An open letter to Ed Whitacre, CEO of General Motors

Hi Mr Whitacre.
I know we Saab fans have probably been a pain in the behind for the last week or so. In a normal world, this wouldn’t have happened but we don’t live in a normal world right now. We’re enthusiasts. The fate of our favourite car is in your company’s hands. In many ways it’s in your hands. So I apologise for the inconvenience but, well, needs must.
You probably didn’t read, may not have even seen, all those emails in your inbox, but I’m sure that your Personal Assistant did and I’m sure he/she conveyed the overall picture to you.
I’m not sure if you’ve spent any time reading through the entries at either. In fact, I’m pretty sure you haven’t, but again, someone who talks to you and inhabits the appropriate pay grade probably has.
Just prior to this letter coming online, a press release should have gone out about the campaign and that may lead to a little more discomfort. Again, I apologise, but it should only be temporary, especially if you do what we consider is the right thing – sell Saab.
May I call you Ed?
Ed, you’ve admitted that you don’t know a heck of a lot about cars, which means you’re about ten steps ahead of Bob Nardelli. You were called in to be like The Wolf in Pulp Fiction. You’re the cleaner. You’re supposed to be dispassionate and get. the. job. done.
We understand that, but you should know that there’s a heck of a lot riding on this, and it’s not just the cars we’ll buy in the next 5 years.
Saab isn’t just another car company. Pontiac was. Saturn wasn’t but became one after a little time. Hummer’s something else all together. But the point here is that in Saab, GM had something special, something they failed to build on.
The interesting part is that they knew they had something special. They just didn’t know what to do with it. They got plenty out of Saab by way of technology and design, but they didn’t put in the necessary work to make the brand shine.
Thankfully, they put in enough to make it viable, though. That’s where we’re at today.
You’re 60% government owned at the moment and whilst the government are playing a hands-off role in your day-to-day operations, they’re still watching over your shoulder. So far you’re company’s failed at closing every deal you’ve gone in for. Even Hummer’s yet to close and that was the most identifiable and distinct (extinct?) brand you have.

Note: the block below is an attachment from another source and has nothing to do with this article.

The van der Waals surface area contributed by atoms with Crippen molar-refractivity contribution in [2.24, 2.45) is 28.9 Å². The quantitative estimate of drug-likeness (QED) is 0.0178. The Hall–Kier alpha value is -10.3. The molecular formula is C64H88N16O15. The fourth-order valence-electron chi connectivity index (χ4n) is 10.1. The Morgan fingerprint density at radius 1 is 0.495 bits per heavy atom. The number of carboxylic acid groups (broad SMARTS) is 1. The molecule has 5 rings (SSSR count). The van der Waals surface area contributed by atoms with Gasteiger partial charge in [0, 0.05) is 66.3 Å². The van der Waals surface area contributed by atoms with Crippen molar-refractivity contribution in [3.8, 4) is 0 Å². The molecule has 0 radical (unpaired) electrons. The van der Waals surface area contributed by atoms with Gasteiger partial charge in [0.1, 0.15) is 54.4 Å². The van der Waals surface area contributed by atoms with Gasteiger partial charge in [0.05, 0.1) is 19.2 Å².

You’re not the old GM, but you still need some runs on the board. You need to close this deal.
I’d encourage you to read the letter I published earlier today, sent in on behalf of Saab dealers in the United States, Ed. That’s a whole lot of other bad news waiting to hit. It’s not like they’re trying to be difficult and I know they don’t want to. They signed those agreements in good faith. They just want get moving.
Like the rest of us.
We’re like a couple that got together over a few drinks at one of those alternate lifestyle conventions. You were on the prowl, it was a slightly crazy night and after a few shots someone said “Wanna buy a car company?” You said “Yes” and we’ve both regretted it ever since.
We’ve been the odd one out in your polygamous household, spurned by your other wives but fed just to keep us ticking along.
We both know it’s not working.
Ed, the mission and the message is to SELL.
You get future partnerships with regard to tech development. You get build and parts contracts and most of all, you get the warm fuzzy feeling of not killing off around 10,000 jobs in country you’ve sucked the knowledge from for the last 20 years.
Eeew, I got uncomfortable again, didn’t I? Sorry.
But that’s really what’s happening here. You can shut the company down and incur a whole heap of costs and bad publicity, or you can sell the company, feel better and probably pocket some money in the medium to long term for your trouble.
It really ought to be a no-brainer.
So don’t be greedy. Don’t set the bar at a ridiculous height. Do a deal that can get done. Let one of these fine, courageous bidders take your Swedish problem off your hands and then you can get back to using your email, hassle free.
I’ll even move heaven and earth to get you one of the first 9-5s off the production line. It doesn’t get better than that.
Have a nice day, Ed, and happy new year.

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